Should people who smoke tobacco be especially concerned?

Yes. A person who smokes and is exposed to elevated levels of radon over time has a risk of lung cancer that is especially high. Charts on The Risk of Living with Radon, found in EPA's A Citizen's Guide to Radon, compares risks of lung cancer at various levels of radon. These are compared to risks of death from causes that may be more familiar. [EPA's A Citizen's Guide to Radon is good summary of key points on radon.]

These numbers are estimated averages for the American population. An individual’s risk may be higher or lower. Because of several factors that are largely unknown, it is difficult to calculate the exact increased risk of getting lung cancer due to radon for an individual. [These difficult-to-determine factors, include: precise family history of cancer; lifetime exposure to environmental cancer risks (such as smoking and second-hand smoke exposure history); and lifetime history of radon exposure from every residence past and future.]

Besides lung cancer, does radon cause any other human health effects?

Breathing radon does not cause any short-term human health symptoms such as shortness of breath, coughing, headaches, or fever. There is no conclusive evidence that children are at greater risk than adults from radon. Currently, there is also no conclusive evidence that radon exposure leads to increased risk of contracting other cancers or diseases.

Can people be “screened” or tested for radon exposure?

OHA is unaware of any standard medical screening test that can be used to determine if an individual has incurred damage to their lung tissue because of radon. The National Cancer Institute discusses the benefits and potential harms of cancer screening in general.

Similarly, OHA is unaware of any laboratory test that identifies a person’s lung cancer as being caused by radon exposure. A method to test lung cancer cells to identify a “radon signature” in them has not been discovered.

If you have any health concerns, it is important to speak with your health care provider.

Are there some areas in Oregon that have higher radon levels than others?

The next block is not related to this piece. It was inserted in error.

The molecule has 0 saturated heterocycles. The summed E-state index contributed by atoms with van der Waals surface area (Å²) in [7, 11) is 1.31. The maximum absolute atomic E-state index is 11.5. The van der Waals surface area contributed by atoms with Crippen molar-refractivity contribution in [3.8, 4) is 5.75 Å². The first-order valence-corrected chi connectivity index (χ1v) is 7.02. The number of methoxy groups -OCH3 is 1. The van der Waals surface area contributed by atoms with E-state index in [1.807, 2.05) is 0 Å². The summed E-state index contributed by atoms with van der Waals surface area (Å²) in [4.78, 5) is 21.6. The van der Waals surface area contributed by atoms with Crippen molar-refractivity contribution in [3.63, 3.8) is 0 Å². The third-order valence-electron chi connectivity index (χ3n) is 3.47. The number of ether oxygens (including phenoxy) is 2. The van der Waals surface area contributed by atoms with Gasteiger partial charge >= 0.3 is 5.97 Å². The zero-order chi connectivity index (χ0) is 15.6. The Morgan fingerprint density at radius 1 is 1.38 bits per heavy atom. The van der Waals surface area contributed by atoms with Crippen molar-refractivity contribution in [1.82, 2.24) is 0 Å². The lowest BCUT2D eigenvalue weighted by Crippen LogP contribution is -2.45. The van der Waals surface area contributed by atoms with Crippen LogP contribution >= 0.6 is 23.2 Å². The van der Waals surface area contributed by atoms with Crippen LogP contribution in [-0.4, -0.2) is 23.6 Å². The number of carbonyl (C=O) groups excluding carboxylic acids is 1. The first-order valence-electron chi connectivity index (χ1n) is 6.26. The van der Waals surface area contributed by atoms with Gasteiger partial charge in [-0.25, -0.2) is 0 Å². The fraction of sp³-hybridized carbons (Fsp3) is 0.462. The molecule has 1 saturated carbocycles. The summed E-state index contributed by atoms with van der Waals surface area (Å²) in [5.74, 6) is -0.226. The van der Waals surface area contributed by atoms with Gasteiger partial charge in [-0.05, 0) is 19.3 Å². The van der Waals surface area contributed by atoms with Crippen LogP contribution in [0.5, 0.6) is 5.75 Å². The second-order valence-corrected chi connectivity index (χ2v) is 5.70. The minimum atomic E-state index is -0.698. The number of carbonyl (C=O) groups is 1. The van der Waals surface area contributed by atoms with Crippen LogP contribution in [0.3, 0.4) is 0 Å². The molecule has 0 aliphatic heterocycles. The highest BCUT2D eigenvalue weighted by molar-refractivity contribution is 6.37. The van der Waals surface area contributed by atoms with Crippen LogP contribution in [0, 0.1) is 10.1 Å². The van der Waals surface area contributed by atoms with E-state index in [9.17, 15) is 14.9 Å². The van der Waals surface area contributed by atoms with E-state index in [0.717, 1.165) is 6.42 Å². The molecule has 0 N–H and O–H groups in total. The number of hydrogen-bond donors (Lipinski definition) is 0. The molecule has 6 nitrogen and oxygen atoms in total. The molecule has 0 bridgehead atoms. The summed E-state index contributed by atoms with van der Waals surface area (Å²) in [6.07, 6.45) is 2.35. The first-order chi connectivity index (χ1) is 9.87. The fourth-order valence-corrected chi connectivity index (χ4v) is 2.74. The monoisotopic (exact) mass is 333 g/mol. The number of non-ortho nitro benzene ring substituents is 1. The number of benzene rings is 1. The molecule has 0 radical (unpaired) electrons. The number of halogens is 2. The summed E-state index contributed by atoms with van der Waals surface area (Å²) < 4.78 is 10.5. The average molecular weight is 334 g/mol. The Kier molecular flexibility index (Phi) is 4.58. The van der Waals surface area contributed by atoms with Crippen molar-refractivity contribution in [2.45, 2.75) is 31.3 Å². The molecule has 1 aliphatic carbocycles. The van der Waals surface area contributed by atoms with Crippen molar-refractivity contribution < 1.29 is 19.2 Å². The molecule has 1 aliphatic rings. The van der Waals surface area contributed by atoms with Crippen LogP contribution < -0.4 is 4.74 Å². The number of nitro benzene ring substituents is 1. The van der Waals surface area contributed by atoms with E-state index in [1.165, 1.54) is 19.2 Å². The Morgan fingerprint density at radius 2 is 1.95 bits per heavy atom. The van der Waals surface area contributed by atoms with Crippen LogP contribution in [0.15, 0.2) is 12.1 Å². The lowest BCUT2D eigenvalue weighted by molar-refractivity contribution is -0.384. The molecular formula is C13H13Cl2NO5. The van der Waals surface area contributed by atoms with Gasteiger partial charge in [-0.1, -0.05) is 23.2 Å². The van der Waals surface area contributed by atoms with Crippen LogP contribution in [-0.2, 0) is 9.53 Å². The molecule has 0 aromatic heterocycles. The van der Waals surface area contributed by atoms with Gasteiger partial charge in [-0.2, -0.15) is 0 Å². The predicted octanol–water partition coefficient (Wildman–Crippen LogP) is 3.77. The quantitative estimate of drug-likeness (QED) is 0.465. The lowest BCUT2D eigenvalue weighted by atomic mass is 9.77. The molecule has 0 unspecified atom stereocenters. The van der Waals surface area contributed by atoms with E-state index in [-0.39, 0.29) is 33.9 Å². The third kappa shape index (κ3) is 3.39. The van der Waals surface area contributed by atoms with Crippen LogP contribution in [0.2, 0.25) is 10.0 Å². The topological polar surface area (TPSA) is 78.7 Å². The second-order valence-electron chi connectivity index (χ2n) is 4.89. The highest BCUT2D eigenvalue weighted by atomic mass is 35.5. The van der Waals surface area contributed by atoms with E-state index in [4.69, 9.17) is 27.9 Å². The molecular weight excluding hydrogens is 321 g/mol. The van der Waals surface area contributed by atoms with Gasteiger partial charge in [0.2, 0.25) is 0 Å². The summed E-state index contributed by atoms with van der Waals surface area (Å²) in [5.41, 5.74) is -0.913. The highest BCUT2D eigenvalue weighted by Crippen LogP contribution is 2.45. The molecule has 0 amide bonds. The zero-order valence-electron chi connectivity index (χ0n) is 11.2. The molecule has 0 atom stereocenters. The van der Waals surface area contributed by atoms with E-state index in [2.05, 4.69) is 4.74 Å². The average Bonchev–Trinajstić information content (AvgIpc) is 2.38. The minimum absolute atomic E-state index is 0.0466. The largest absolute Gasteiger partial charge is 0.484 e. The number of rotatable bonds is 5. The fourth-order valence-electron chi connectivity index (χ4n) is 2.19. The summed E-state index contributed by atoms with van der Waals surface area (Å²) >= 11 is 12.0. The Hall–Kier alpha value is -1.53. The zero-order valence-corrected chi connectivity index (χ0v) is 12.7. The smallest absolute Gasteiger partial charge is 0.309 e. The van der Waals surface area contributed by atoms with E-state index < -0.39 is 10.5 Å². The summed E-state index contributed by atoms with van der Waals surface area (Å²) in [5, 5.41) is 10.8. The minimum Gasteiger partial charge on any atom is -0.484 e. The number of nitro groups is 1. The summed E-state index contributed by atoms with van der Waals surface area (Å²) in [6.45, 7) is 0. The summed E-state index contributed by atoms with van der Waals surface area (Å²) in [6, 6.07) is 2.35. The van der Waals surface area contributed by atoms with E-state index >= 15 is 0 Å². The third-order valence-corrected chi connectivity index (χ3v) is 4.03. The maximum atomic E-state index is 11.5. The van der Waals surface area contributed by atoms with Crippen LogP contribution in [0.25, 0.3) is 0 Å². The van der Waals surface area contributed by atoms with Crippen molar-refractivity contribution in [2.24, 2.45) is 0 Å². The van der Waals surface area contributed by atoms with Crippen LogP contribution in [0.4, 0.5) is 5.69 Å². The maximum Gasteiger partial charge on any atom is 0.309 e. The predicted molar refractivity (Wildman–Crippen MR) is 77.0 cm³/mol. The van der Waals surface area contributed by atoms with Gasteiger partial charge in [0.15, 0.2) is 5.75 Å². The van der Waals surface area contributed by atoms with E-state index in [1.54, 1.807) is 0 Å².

Generally speaking, there are some areas that have been found to have higher radon levels. However, you should not assume that your home will have low radon levels just because you live somewhere that is not among those areas with higher levels. It is very possible that a home in an area considered to have low risk could have elevated radon levels. The opposite could also be true.

The only way to know whether your home has elevated radon levels is to test it.

How can I get an inexpensive radon test kit?

Kits can be found at hardware stores for $10 to $30 or online. When choosing a kit, check to see if there is an analysis fee, in addition to the test kit price. Online tests can be as accurate as kits from the hardware store. There are many online test kit options. Below are two options for buying inexpensive kits that include shipping and analysis fees:

I’m selling/buying a home – I need a radon test result NOW!

Currently, radon testing for real estate transactions (or any other residential purpose) is not required under Oregon law. But knowing a home’s radon level is a good idea for the health of the people who live there.

Radon measurement (testing) companies are often hired when the results are needed quickly (like in the 10-day inspection period of a home sale).

If your radon concern is related to a real estate transaction, you may be interested in EPA’s Home Buyer's and Seller's Guide to Radon (pdf). According to the EPA, for real estate transactions, a radon test should be done in a home’s lowest possible living space. This is true even if the buyers don’t intend to occupy that space regularly.

A list of radon Measurement Companies in Oregon is on our website

How can I find a radon measurement (testing) company in Oregon?

If you do not want to perform the test yourself, or you need quick test results (like for a real estate transaction), you can hire a company to test your home for radon. [For a do-it-yourself test kit, it may take several weeks for a laboratory to send back the results.]